With the Gabo reform of 1896, the class system of Korea was officially abolished. Following the collapse of the Gabo government, the new cabinet, which became the Gwangmu government after the establishment of the Korean Empire, introduced systematic measures for abolishing the traditional class system. One measure was the new household registration system, reflecting the goals of formal social equality, which was implemented by the loyalists’ cabinet. Whereas the old registration system signified household members according to their hierarchical social status, the new system called for an occupation.[40]

While most Koreans by then had surnames and even bongwan, although still substantial number of cheonmin, mostly consisted of serfs and slaves, and untouchables did not. According to the new system, they were then required to fill in the blanks for surname in order to be registered as constituting separate households. Instead of creating their own family name, some cheonmins appropriated their masters’ surname, while others simply took the most common surname and its bongwan in the local area. Along with this example, activists within and outside the Korean government had based their visions of a new relationship between the government and people through the concept of citizenship, employing the term inmin ("people") and later, kungmin ("citizen").[40]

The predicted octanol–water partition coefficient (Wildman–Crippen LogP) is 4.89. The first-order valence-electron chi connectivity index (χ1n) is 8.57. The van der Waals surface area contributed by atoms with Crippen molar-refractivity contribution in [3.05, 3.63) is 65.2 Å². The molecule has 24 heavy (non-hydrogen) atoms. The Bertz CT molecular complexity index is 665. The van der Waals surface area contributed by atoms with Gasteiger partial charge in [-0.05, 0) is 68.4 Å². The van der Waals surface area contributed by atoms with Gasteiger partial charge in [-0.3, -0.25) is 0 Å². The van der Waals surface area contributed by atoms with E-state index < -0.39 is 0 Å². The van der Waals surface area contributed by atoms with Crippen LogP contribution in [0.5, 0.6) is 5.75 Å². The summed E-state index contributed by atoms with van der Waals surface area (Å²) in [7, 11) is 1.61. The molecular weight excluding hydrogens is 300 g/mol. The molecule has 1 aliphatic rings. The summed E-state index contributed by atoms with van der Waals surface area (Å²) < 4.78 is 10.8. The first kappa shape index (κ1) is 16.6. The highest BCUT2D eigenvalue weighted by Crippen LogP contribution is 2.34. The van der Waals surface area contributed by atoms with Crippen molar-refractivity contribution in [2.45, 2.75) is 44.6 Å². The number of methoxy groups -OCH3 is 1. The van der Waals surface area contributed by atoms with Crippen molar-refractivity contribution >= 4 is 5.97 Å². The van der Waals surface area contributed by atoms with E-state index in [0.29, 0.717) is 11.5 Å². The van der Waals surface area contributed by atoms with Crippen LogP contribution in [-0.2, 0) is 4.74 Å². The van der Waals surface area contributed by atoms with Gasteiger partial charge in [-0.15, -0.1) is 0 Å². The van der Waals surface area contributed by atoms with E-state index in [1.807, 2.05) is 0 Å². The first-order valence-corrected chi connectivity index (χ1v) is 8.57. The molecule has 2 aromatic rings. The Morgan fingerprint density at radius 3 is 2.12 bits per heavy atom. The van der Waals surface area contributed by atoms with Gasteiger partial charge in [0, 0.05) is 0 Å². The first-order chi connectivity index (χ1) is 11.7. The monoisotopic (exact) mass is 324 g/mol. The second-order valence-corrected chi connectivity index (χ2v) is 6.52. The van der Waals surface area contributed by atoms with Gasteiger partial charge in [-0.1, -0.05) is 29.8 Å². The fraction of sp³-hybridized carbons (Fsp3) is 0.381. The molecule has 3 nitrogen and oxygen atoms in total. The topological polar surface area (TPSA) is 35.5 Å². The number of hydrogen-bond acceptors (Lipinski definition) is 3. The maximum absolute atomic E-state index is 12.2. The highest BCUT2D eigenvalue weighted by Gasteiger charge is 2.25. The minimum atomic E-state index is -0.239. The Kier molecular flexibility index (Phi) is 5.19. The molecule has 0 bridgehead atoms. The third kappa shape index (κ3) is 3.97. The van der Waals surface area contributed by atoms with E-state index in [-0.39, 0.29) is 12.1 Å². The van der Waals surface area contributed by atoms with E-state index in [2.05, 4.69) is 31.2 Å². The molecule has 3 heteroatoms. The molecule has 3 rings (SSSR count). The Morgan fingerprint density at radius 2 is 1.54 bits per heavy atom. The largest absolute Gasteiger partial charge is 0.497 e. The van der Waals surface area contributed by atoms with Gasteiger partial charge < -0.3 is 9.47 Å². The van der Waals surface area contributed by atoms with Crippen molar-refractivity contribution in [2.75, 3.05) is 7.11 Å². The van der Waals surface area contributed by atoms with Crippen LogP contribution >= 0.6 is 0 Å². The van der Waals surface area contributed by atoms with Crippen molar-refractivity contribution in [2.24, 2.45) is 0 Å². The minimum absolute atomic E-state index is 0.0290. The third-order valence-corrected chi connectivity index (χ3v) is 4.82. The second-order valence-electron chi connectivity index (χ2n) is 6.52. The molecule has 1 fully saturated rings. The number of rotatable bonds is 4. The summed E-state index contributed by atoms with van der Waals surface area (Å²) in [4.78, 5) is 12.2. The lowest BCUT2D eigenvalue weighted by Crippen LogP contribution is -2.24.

North Korea[edit]
Main article: Songbun

Committee for Human Rights in North Korea reported that "Every North Korean citizen is assigned a heredity-based class and socio-political rank over which the individual exercises no control but which determines all aspects of his or her life."[41] Regarded as Songbun, Barbara Demick describes this "class structure" as an updating of the hereditary "caste system", combining Confucianism and Stalinism.[42] She claims that a bad family background is called "tainted blood", and that by law this "tainted blood" lasts for three generations.[43]


Heidi Fjeld has put forth the argument that pre-1950s Tibetan society was functionally a caste system, in contrast to previous scholars who defined the Tibetan social class system as similar to European feudal serfdom, as well as non-scholarly western accounts which seek to romanticize a supposedly 'egalitarian' ancient Tibetan society.